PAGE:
04 Ford Escape Check Engine Codes


#1

This is a Ford Escape XLT with the 3.0L V6. I get the following codes - P0316 P0300 P0136 P0305 P0306. Sometimes it runs just fine and sometimes it misses and bucks and jumps. It has been taken to a local shop and they said they found a loose ground at the computer. They said they corrected this and it should run fine. It still shows the same codes and runs like it did before they worked on it.


#2

P0300= Multiple Misfires Detected

P0305= Misfire Detected Cylinder #5

P0306=Misfire Detected Cylinder #6

P0136=Heated Oxygen Sensor Circuit Malfunction Bank 1 Sensor 1

P0316=Misfire Detected In The 1st 1,000 RPM’s At Startup

Tester


#3

Model year and mileage?

The first step might be a new set of spark plugs and some quality injector cleaner…


#4

^
Caddyman is probably correct, but that leads to the inevitable question:
What type of mechanic’s shop would fail to check spark plugs and COPs when codes like that come up?

The OP most likely needs a new mechanic to work on his vehicle.


#5

There is apparently a TSB for 2004 Escapes related to spark plug and COP issues that will cause misfires. I would go to the dealer and get a copy of that TSB. It could well be the source of your problems.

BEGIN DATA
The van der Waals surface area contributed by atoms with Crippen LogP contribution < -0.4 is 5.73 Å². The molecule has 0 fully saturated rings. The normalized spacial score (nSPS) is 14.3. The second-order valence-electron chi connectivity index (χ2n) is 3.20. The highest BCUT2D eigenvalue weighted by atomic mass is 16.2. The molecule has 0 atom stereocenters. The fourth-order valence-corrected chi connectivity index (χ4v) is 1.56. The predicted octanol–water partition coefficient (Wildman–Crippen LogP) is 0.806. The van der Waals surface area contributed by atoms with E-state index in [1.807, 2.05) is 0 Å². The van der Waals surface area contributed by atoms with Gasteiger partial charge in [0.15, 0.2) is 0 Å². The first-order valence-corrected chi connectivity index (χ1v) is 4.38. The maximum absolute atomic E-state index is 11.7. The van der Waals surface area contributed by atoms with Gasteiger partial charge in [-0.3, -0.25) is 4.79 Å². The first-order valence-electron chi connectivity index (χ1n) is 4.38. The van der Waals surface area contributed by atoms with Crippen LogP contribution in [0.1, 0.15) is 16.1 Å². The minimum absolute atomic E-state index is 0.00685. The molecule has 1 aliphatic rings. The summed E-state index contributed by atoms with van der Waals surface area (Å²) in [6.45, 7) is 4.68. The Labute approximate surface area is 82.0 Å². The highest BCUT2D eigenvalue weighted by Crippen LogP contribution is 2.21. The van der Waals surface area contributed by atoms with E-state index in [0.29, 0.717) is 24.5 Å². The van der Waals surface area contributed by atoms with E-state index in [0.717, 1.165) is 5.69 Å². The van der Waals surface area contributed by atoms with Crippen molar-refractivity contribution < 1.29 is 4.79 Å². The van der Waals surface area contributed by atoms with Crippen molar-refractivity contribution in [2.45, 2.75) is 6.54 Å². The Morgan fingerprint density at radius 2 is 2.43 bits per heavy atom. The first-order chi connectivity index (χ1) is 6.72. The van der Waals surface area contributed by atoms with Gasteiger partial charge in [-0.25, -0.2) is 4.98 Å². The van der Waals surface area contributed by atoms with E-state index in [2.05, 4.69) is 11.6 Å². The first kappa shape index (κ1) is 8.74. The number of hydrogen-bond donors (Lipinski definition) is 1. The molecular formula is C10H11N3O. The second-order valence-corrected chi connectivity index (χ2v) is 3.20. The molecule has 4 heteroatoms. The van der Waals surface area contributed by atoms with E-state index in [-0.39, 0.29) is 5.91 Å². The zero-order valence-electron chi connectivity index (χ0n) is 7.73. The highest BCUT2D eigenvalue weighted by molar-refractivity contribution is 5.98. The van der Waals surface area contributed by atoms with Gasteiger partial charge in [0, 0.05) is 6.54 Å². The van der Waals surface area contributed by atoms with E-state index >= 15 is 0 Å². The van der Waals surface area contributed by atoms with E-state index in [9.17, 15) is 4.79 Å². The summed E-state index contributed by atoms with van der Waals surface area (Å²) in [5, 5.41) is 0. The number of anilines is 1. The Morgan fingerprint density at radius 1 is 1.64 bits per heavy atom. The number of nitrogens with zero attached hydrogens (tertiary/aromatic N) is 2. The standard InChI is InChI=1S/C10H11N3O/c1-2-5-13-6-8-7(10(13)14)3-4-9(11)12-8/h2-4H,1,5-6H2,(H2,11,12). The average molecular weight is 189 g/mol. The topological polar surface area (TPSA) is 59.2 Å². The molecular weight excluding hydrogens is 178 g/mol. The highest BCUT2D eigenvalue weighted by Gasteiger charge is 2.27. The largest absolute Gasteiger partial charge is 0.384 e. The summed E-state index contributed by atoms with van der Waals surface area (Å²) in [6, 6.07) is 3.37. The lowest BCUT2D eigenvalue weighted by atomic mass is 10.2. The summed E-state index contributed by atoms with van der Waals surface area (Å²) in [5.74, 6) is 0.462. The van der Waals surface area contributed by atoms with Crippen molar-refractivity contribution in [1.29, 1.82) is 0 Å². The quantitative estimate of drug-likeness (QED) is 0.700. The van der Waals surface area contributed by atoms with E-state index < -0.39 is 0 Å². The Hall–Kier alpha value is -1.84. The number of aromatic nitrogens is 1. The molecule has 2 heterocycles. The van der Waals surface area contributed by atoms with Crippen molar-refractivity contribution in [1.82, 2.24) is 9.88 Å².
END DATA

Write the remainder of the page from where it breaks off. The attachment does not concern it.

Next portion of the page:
http://www.ford-trucks.com/forums/showpost.php?p=13316158&postcount=10

As I understand the TSB, some OEM plugs will fry the COP.


#6

I wonder what is causing the O2 sensor circuit problem? I’d be curious about what’s causing that as the first order of business I think.


#7

The P0136 code is an O2 sensor low voltage. Probably the sensor is bad or the connector is corroded.


#8

I have checked the codes and reset the computer three times. The code for the O2 sensor only showed up one of the three times. The other codes keep coming back.


#9

What’s the condition of this car? Any significant rust? Been in a wreck before?


#10

Car is in good condition. No accidents I know of, I bought it used.


#11

Since there is no rust or accident, unless someone who worked on the car forgot to put things back together correctly, this is most likely due to some component failure.

“Misfire” means the ECM detected that the crankshaft didn’t get the boost in rotational speed expected following the time period when that cylinder should have fired and pushed the piston down. When there’s a misfire confined to certain cylinders, mechanics will often move the cylinder specific stuff around and see if the misfire tracks the movement. For example, they might switch the coil pack for number 5 to cylinder number 1. Or the spark plugs, fuel injectors, etc.